BOSPUB-3 5.mp3

Iowa voters will flock to their respective caucuses to cast their votes tonight, winnowing the field of candidates and setting off the race for 2016 with the first major event of the year. For Democratic voters, the race for the oval office is particularly close, and what happens in Iowa could have a big impact for the rest of the year.

With polls placing Senator Bernie Sanders head-to-head against Hillary Clinton, every vote counts—including minority votes—even in a state that’s 92.1 percent white and only  3.4 percent African-American. Of the two front-runners, it’s hard to see which candidate represents minorities best, or if either Sanders or Clinton are representing minorities at all. The Reverends Emmett G. Price III and Irene Monroe joined Jim Braude and Margery Eagan on Boston Public Radio for their regular Monday feature, All Revved Up. According to Price and Monroe, the two Democratic rivals have dropped the ball in appealing to African-American voters, showing up “a day late and a dollar short.”

“The Clintons have really been no friend to African-Americans,” Monroe said, “The bigger issue is that they have pimped us.”

Monroe says she is not alone in her disappointment, yet continues to support Clinton. “I’m voting for Hillary [because] unlike Bernie, she will go into the African-American community, and because she will do that, we can leverage our votes in a way that we can’t reach Bernie,” she said.

The general perception is that Clinton will do well in states with a lot of African-Americans, which Monroe says is par for the course. “I think it’s apropos, for a lot of reasons,” she said.  “I think that one of the things is that there is this attitude that ‘I have this sealed, in the bag’ and I think black Democrats rightly feel that those candidates always take us for granted. I think she needs to understand that Bernie might very well take it tonight, and if he does, it will be a cascade event.”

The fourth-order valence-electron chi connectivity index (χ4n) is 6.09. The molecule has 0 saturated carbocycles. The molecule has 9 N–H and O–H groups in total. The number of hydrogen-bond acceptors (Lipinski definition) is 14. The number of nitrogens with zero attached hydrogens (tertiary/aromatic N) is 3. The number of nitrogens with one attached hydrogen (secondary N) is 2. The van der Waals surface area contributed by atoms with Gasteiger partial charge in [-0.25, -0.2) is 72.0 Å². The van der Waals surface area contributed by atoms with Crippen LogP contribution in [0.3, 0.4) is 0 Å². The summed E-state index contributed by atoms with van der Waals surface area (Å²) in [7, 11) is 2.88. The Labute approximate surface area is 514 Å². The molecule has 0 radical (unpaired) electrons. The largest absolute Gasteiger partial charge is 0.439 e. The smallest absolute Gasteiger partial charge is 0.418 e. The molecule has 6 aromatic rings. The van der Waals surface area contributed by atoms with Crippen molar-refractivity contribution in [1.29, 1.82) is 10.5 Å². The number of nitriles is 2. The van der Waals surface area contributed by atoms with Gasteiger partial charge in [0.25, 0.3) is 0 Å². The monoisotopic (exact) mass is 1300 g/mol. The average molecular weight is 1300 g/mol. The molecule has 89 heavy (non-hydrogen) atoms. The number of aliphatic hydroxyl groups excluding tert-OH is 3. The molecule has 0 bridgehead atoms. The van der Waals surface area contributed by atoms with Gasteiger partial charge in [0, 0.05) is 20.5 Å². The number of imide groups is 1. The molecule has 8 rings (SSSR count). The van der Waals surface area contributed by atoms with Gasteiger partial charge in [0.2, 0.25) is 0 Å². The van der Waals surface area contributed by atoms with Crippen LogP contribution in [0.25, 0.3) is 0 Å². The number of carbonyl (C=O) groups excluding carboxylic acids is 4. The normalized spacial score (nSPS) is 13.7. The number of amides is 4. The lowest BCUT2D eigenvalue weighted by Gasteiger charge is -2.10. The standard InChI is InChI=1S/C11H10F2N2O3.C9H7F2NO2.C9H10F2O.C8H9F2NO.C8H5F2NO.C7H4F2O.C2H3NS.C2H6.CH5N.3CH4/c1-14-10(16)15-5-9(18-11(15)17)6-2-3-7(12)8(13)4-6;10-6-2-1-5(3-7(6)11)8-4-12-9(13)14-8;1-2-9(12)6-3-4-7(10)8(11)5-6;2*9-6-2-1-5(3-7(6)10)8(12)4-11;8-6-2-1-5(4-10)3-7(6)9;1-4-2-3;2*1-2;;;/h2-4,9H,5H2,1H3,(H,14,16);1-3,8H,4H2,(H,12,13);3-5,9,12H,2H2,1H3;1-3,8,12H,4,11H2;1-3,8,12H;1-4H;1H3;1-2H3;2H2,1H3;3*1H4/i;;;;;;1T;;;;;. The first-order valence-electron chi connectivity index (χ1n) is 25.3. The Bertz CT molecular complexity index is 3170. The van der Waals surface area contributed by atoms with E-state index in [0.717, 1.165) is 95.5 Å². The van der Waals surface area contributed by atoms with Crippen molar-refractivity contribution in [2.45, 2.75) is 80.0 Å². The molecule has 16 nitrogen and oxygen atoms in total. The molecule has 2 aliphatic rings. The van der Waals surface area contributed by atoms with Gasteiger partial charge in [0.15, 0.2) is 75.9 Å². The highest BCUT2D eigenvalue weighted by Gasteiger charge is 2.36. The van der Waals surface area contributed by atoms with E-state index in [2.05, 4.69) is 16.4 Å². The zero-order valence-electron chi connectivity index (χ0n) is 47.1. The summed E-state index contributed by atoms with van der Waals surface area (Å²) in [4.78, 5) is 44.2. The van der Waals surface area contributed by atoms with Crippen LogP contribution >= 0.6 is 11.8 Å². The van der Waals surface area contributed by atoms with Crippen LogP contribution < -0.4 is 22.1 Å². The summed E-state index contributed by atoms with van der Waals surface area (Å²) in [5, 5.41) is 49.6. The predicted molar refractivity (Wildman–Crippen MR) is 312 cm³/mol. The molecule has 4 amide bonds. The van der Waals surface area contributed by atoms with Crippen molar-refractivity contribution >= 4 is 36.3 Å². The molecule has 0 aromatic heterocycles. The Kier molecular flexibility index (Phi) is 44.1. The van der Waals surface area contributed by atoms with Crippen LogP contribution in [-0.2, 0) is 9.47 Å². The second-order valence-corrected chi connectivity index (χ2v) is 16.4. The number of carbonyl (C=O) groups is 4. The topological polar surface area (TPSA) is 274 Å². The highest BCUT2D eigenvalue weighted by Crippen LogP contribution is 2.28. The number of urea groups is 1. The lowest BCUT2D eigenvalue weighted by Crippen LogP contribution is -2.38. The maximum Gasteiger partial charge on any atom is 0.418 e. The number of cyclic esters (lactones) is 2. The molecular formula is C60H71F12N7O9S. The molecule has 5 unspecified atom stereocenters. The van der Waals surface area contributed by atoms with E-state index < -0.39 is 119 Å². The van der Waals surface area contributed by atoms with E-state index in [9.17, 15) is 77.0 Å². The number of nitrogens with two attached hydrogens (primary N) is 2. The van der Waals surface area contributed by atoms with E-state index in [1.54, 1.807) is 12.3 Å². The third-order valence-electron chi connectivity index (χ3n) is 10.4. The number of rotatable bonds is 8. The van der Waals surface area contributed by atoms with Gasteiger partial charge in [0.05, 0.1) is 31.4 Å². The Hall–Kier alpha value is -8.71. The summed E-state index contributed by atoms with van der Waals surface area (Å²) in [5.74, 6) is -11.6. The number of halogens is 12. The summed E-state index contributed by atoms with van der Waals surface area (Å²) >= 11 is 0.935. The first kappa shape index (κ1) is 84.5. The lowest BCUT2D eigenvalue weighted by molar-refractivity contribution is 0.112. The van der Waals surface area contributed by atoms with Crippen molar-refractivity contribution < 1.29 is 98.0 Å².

If Clinton does succeed in Iowa, the question remains about whether Sanders will be able to create momentum nationally. “The Iowa story is really more about Bernie Sanders than it is about Hillary Clinton,” Price said. “Bernie did not do too much activity in Iowa, and the question is, will that hurt him, or will his platform avail some sympathizers?”

According to Monroe, Sanders relies too heavily on the idea that income inequality will level the playing field for everyone, regardless of race or gender. “He thinks this whole notion of economic inequality will be the panacea, the big umbrella that will just bring up everybody, all the boats that are sinking will just rise up with this formula,” Monroe said. “He’s done himself a disservice in terms of not reaching out to the African-American community, but I do think that… he’s a day late and a dollar short, for many reasons. I think that he will appeal, nonetheless, you’ll see  a generational divide. I think among college students, certainly, you will see a kind of groundswell, but then again, we understand that’s not usually the population that comes out in terms of large numbers.”

Can Sanders appeal to African-Americans purely on the basis of income inequality? “I also feel that he’s not going to do that well among African-Americans in general,” Monroe said, “even though his platform, in many ways, would address some of the perceived social ills that African-Americans face.”